The president's detailed depictions of the raid and graphic comments about the violence made me think that he was trying to build up the significance of al-Baghdadi's death compared to bin Laden's. Of course, bin Laden was always far more familiar and fearsome in the minds of Americans. As CNBC's John Harwood tweeted, "in the American psyche, Baghdadi was to bin Laden as an ant is to an elephant..."

Monday's news cycle?

Trump wanted Saturday's raid and Sunday's announcement to be "a legacy-defining moment," the NYT reported.

But is that how it's going to be framed? Or is TPM boss Josh Marshall right? Marshall said the raid "will be a big thing for about a day and then will devolve into a grievance about how Trump wasn't feted like Obama with Osama bin Laden," and why the Democrats "don't agree to end impeachment inquiry because this guy got killed." I can almost hear those talking points coming out of Rush Limbaugh and Sean Hannity's mouths...

"Lock him up"

To my point about the highs and lows: As expected, the president was loudly booed when he was introduced at Nationals Park during Game 5 of the World Series on Sunday night. "The crowd responded with loud, sustained boos for several seconds," WaPo's Josh Dawsey reports.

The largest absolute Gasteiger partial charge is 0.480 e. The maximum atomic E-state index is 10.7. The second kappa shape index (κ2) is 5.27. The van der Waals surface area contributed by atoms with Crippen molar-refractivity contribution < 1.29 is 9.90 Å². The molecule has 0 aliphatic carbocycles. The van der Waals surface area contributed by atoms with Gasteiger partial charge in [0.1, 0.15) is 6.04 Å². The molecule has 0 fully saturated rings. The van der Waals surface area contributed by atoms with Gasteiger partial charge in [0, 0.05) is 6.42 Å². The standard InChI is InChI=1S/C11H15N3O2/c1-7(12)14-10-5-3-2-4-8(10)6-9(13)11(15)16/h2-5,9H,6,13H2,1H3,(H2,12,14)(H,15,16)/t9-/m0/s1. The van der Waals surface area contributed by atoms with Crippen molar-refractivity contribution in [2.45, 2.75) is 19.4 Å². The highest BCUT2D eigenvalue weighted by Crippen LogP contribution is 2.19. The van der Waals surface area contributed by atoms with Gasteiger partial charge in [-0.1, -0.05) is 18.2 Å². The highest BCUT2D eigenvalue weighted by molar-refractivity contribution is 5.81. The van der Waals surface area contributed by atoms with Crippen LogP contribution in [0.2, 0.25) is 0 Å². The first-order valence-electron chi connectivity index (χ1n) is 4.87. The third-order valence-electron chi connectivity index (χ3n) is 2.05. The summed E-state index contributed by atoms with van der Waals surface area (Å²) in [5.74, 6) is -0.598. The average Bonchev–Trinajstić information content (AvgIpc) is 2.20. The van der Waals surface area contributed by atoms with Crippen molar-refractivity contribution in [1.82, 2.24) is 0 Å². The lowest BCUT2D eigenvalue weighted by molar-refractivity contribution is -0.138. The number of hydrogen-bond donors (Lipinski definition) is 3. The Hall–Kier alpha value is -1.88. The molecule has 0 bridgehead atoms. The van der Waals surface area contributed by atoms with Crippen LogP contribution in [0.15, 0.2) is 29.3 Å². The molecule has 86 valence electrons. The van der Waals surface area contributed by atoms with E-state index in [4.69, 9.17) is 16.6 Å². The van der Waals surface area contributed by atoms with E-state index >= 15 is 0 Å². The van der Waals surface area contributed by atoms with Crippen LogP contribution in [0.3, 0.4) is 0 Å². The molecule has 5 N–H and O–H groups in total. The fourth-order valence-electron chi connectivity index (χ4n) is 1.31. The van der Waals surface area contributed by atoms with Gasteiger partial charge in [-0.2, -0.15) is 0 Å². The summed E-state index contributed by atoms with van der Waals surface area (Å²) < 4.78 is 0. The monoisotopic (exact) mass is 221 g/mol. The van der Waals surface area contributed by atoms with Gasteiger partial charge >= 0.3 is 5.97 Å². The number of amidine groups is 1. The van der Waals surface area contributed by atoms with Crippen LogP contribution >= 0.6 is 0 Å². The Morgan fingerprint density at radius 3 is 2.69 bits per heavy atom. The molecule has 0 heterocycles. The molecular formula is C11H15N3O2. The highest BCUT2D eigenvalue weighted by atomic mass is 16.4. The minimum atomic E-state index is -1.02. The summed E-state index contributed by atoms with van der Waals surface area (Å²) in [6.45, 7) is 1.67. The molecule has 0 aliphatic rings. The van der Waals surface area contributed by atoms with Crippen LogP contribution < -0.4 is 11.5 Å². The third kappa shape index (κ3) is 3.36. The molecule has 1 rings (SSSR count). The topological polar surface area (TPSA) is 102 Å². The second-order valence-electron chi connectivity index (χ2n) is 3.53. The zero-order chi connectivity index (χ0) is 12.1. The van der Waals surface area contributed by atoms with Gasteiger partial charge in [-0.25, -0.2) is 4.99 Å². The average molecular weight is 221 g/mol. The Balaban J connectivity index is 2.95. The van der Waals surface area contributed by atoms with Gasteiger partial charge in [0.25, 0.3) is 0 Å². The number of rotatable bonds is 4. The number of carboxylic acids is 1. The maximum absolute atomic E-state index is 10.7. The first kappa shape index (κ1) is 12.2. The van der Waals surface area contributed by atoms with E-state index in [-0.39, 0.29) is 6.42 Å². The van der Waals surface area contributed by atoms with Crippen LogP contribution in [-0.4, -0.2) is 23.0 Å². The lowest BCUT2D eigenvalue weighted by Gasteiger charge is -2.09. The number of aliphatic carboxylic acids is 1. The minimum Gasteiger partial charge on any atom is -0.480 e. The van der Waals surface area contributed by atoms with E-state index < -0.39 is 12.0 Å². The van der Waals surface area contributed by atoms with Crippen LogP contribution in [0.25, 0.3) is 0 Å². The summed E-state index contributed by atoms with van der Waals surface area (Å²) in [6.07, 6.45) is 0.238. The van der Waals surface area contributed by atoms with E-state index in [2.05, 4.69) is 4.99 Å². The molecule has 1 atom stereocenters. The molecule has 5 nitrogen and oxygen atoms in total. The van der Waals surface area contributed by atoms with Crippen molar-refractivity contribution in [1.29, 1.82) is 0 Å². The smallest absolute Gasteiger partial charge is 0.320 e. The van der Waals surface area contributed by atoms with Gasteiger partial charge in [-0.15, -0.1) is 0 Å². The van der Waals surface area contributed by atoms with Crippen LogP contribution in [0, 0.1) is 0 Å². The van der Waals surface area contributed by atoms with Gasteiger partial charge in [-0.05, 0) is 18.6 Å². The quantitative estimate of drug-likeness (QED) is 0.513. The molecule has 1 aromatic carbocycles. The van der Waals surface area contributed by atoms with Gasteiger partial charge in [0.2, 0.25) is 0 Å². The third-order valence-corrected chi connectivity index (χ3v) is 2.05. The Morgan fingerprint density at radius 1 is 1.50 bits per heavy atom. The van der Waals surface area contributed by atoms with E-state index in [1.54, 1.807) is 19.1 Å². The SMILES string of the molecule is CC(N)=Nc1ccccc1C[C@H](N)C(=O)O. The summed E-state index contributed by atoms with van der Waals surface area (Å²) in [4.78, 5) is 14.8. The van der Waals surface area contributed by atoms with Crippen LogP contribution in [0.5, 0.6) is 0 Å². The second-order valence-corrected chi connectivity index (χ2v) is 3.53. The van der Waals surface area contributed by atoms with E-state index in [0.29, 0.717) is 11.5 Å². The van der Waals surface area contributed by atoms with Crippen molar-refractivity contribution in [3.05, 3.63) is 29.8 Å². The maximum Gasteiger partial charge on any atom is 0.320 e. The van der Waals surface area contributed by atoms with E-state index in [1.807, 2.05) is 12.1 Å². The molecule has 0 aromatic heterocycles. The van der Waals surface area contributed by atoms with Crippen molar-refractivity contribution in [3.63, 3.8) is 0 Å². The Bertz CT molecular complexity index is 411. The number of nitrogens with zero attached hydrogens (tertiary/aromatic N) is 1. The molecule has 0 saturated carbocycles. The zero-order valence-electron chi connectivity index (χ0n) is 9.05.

Perhaps unexpectedly, there were also some "lock him up" chants heard around the ballpark. This ignited a debate on social media about whether it's ever appropriate for any crowd — at a game or a rally — to call for the jailing of a political leader...

>> Lisa Tozzi tweeted: "I am looking forward to the rage tweet about how he was not booed..."

>> Some further color from CNN's Noah Gray: "Later Trump was seen watching intensely during a traditional race of four characters dressed as former Presidents. He did not applaud when the character dressed up as Teddy Roosevelt won."

For the record, part one

-- Chris Cillizza has "the 41 most shocking lines" from Trump's announcement. The mere existence of this list speaks volumes about what today was like... (CNN)

-- Aides convinced Trump "that waiting until Sunday morning to announce" the raid "would dominate the talk shows," Annie Karni and Maggie Haberman report... (NYT)

-- Trump "had a 900-word statement but ended up saying about 8,000," Josh Dawsey writes, calling it "a made for TV Trump morning..." (WaPo)

-- "Two photos capture vastly different presidents," the AP's Aamer Madhani writes... (AP)